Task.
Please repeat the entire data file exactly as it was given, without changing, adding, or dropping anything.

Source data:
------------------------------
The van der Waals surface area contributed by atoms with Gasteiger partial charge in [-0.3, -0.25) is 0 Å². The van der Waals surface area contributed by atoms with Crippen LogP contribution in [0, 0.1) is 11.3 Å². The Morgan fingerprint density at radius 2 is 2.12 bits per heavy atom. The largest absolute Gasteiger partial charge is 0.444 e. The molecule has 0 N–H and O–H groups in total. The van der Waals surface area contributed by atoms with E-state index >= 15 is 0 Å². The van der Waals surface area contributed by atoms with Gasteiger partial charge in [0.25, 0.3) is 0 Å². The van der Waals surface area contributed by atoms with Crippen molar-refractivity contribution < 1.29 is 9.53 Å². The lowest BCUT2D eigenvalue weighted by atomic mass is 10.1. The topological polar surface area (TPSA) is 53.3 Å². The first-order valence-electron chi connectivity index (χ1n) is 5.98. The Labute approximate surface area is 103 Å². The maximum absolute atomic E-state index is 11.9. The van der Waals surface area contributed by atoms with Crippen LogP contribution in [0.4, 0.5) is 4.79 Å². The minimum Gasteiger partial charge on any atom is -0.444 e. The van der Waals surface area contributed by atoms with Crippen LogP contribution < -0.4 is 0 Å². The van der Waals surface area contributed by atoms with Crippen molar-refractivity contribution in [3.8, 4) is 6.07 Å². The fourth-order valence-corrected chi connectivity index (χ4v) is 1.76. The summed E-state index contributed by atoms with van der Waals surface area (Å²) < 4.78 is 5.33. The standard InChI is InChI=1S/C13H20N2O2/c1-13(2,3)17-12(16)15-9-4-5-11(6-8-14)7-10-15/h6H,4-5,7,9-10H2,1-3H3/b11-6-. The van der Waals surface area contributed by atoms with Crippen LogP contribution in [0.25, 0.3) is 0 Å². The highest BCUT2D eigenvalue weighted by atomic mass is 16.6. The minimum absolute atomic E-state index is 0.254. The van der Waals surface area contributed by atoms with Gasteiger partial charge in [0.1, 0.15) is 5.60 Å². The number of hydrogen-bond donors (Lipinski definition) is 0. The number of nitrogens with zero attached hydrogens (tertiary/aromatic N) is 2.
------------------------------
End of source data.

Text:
The van der Waals surface area contributed by atoms with Gasteiger partial charge in [-0.3, -0.25) is 0 Å². The van der Waals surface area contributed by atoms with Crippen LogP contribution in [0, 0.1) is 11.3 Å². The Morgan fingerprint density at radius 2 is 2.12 bits per heavy atom. The largest absolute Gasteiger partial charge is 0.444 e. The molecule has 0 N–H and O–H groups in total. The van der Waals surface area contributed by atoms with E-state index >= 15 is 0 Å². The van der Waals surface area contributed by atoms with Gasteiger partial charge in [0.25, 0.3) is 0 Å². The van der Waals surface area contributed by atoms with Crippen molar-refractivity contribution < 1.29 is 9.53 Å². The lowest BCUT2D eigenvalue weighted by atomic mass is 10.1. The topological polar surface area (TPSA) is 53.3 Å². The first-order valence-electron chi connectivity index (χ1n) is 5.98. The Labute approximate surface area is 103 Å². The maximum absolute atomic E-state index is 11.9. The van der Waals surface area contributed by atoms with Crippen LogP contribution in [0.4, 0.5) is 4.79 Å². The minimum Gasteiger partial charge on any atom is -0.444 e. The van der Waals surface area contributed by atoms with Crippen LogP contribution < -0.4 is 0 Å². The van der Waals surface area contributed by atoms with Crippen molar-refractivity contribution in [3.8, 4) is 6.07 Å². The fourth-order valence-corrected chi connectivity index (χ4v) is 1.76. The summed E-state index contributed by atoms with van der Waals surface area (Å²) < 4.78 is 5.33. The standard InChI is InChI=1S/C13H20N2O2/c1-13(2,3)17-12(16)15-9-4-5-11(6-8-14)7-10-15/h6H,4-5,7,9-10H2,1-3H3/b11-6-. The van der Waals surface area contributed by atoms with Crippen LogP contribution in [0.25, 0.3) is 0 Å². The highest BCUT2D eigenvalue weighted by atomic mass is 16.6. The minimum absolute atomic E-state index is 0.254. The van der Waals surface area contributed by atoms with Gasteiger partial charge in [0.1, 0.15) is 5.60 Å². The number of hydrogen-bond donors (Lipinski definition) is 0. The number of nitrogens with zero attached hydrogens (tertiary/aromatic N) is 2.